Looking back through history, we can see how much women have accomplished in terms of achieving equal opportunity in the workplace, the classroom and the voting booth. However, despite many breakthroughs, women still experience gender-based discrimination and cultural expectations to fulfill tasks like caregiving and cooking.
As we prepare to observe International Women’s Day on March 8, what are some unique challenges facing women in society, and how can you take proactive steps to overcome these and achieve personal growth?
What’s at Stake for Women in Society?
Despite the tremendous strides we’ve made in the struggle for gender parity, women still encounter violence, discrimination and institutional barriers to equal participation in society. Historically, women who have joined the fight for civil rights or challenged conventional gender norms and stereotypes have faced hurdles such as:
- A harder time accessing mentors and career support
- Educational inequalities
- Outdated patriarchal attitudes that “punish” women for pursuing the same opportunities afforded to their male peers
- The gender wage gap
- A lack of respect for traditional “women’s work” like teaching, parenting and housekeeping
- Higher incidence of mood disorders such as anxiety and depression
- More barriers to addiction treatment and mental health recovery, including increased stigma, fear and shame
- Pregnancy and parenting discrimination
- The difficulties of balancing motherhood and career goals
- Gender-based violence, including domestic abuse, which is a leading cause of homelessness among women
How to Participate in International Women’s Day
The theme of this year’s International Women’s Day is “#ChooseToChallenge.” It’s a call to action to push back against the status quo by raising awareness about unconscious biases and celebrating women’s achievements. If you decide to take part in this worldwide observance, what are some activities you can do?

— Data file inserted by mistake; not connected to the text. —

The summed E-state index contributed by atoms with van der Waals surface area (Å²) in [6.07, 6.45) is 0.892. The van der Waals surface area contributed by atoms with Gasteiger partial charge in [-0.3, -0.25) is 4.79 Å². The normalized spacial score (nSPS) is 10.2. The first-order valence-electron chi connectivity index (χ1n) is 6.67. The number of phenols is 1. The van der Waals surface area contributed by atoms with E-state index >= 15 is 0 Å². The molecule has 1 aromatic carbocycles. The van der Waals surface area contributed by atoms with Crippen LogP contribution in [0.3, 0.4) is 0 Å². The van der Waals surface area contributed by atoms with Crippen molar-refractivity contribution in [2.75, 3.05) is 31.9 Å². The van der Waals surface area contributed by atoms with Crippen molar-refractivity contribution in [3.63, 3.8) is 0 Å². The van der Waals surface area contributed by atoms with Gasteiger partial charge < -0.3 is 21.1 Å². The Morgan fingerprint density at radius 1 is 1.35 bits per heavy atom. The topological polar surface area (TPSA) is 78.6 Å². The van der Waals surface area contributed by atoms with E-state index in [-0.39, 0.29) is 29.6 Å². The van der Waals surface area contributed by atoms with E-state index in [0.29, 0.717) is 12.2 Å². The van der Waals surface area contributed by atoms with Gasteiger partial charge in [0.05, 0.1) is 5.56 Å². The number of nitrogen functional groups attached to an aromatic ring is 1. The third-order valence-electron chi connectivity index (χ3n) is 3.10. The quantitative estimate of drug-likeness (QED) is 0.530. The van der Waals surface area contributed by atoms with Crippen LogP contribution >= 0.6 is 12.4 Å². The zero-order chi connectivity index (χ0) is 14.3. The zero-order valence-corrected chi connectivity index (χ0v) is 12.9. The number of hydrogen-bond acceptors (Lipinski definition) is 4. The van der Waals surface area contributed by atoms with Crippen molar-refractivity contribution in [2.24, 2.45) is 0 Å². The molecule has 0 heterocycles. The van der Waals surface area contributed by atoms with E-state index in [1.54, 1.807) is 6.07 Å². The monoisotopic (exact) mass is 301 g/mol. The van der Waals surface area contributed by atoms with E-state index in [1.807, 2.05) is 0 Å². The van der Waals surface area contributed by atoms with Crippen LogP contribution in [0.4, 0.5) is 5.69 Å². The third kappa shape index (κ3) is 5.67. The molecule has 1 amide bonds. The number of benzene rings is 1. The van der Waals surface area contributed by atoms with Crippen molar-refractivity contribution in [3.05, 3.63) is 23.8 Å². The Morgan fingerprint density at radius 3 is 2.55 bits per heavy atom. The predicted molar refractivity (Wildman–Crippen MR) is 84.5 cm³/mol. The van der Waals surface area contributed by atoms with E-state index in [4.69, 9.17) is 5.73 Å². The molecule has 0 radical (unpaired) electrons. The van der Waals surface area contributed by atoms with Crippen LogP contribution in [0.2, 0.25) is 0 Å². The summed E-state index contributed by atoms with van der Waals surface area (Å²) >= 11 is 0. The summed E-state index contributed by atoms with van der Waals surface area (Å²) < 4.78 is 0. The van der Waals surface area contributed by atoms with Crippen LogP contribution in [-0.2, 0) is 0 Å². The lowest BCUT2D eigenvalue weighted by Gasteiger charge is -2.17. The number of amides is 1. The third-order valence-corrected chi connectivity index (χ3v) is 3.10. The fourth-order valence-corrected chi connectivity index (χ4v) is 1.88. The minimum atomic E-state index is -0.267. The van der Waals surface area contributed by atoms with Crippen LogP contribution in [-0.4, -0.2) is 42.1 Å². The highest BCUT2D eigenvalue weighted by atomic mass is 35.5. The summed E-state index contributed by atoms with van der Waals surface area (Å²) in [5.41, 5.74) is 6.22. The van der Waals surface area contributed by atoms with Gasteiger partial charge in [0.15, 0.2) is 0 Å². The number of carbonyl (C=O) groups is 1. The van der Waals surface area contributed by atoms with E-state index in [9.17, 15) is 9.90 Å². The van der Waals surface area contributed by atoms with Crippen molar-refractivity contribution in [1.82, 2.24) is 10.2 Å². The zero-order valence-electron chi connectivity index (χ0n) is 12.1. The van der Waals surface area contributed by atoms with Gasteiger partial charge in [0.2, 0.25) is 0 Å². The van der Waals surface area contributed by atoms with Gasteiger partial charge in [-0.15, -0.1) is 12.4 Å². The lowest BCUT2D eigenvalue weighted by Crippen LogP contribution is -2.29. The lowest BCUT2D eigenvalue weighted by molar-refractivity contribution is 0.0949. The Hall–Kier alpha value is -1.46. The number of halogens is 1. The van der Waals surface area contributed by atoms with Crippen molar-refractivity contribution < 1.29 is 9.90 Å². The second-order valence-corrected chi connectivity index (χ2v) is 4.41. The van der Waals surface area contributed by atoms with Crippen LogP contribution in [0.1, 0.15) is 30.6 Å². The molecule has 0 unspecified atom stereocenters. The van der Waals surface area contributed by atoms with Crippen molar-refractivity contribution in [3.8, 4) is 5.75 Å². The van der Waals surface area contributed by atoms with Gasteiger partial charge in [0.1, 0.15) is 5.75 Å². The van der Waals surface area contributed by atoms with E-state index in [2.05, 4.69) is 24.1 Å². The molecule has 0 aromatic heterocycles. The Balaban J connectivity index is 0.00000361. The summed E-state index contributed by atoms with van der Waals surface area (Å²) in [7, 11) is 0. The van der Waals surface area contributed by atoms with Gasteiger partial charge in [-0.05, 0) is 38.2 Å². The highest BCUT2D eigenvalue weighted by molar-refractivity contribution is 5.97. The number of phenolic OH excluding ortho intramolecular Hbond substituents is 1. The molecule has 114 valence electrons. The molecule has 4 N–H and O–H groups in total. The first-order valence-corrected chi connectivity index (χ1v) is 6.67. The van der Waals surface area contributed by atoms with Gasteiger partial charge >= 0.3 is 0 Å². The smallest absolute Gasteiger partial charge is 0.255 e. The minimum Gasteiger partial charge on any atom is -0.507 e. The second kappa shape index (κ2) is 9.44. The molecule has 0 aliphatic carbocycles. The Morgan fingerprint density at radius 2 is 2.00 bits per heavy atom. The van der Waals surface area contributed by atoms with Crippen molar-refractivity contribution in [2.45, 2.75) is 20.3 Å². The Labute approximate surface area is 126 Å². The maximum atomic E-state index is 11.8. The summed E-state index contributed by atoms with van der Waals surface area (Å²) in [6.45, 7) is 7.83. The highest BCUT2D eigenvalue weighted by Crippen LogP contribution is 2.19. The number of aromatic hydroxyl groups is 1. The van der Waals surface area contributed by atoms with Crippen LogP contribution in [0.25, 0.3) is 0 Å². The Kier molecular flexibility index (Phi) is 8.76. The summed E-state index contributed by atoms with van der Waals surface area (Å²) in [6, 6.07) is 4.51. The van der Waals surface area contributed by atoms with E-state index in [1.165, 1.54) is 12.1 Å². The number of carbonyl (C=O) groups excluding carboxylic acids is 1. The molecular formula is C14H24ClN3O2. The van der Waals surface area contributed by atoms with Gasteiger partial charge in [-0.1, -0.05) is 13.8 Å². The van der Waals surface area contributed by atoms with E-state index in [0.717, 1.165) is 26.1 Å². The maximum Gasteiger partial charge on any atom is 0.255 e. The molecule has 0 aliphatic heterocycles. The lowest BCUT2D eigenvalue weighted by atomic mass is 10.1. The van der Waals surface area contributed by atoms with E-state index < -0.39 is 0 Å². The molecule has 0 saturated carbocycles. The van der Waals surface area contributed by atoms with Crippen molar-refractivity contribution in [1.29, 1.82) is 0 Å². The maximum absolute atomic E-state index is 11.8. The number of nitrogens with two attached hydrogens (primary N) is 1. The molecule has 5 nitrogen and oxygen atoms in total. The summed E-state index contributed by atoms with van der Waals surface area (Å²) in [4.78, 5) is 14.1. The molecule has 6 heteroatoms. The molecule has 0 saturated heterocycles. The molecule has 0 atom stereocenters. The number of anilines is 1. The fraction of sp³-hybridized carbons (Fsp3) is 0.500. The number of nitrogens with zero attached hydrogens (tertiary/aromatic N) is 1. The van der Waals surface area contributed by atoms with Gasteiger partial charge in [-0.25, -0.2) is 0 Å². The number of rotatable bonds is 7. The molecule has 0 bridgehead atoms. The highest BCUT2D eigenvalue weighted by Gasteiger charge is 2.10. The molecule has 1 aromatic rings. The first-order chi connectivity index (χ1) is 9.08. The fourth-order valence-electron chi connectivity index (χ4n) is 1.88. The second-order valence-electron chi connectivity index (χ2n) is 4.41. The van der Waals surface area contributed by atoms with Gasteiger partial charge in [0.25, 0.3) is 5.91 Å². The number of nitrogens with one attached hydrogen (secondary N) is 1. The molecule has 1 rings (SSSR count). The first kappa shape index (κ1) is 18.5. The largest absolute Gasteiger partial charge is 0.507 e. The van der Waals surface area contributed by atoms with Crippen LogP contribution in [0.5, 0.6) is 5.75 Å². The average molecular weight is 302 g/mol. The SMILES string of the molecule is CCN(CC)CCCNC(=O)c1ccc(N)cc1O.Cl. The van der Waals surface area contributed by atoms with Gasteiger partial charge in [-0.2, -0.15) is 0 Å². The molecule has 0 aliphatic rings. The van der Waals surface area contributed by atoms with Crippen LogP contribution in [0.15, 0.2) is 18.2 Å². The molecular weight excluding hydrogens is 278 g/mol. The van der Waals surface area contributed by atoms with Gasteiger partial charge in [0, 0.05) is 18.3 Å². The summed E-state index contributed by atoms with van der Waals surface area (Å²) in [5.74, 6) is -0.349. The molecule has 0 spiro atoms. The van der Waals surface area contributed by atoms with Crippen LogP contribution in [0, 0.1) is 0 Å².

- Spread the word! Take a photo of yourself raising your hand high and share it on your preferred social media platform using #ChooseToChallenge and #IWD2021.
- Learn about the history of women’s suffrage and read books by leading feminist authors.
- Support organizations that fight for women’s rights, either through a financial donation or as a volunteer.
- Advocate for feminist-friendly workplace policies, such as a free program that connects women with career coaches.
- Lift up the women in your life by reaching out to tell them how much you love and appreciate them.
- Support small, local women-owned businesses in your community.
Notable Women in Recovery
As you pursue your sobriety journey, you can draw inspiration from these incredible pioneers who overcame addiction.
In a time when drug and alcohol dependency was taboo, Marty Mann championed the idea that alcoholism is a disease, not a moral issue. Known as the “First Lady of Alcoholics Anonymous,” Mann developed an alcohol addiction in her early 20s and nearly lost everything, including her business and her life. She was the first woman to use the 12-step tenets to achieve long-term sobriety, and she remained substance-free until her death in 1960.
Because of her willingness to speak openly about her struggle with addiction to opioids and alcohol, Betty Ford, the wife of former President Gerald Ford, spread awareness of addiction and encouraged other women with substance use disorders to seek treatment. In April 1978, the former first lady checked into the Long Beach Naval Hospital. Soon thereafter, she released a public statement explaining that her stay was due to her substance abuse disorder. Ford was also an outspoken advocate for equal rights and feminism.
Women Helping Women
At Canyon Crossing, we believe women respond best to addiction treatment in a loving, supportive environment where they can surround themselves with peers and feel free to express themselves. At our Arizona drug and alcohol rehab center, we teach women self-respect and empowerment, while providing them with a sense of belonging and connection.
Women often enter our program struggling with other issues alongside their substance use disorder, including self-harm, trauma, eating disorders and dysfunctional family relationships. While none of these problems cause addiction, resolving them can be a valuable component of recovering and preventing a relapse back to drinking and drug use. To learn more about our women’s-only addiction programming in Prescott, Arizona, please reach out to us today.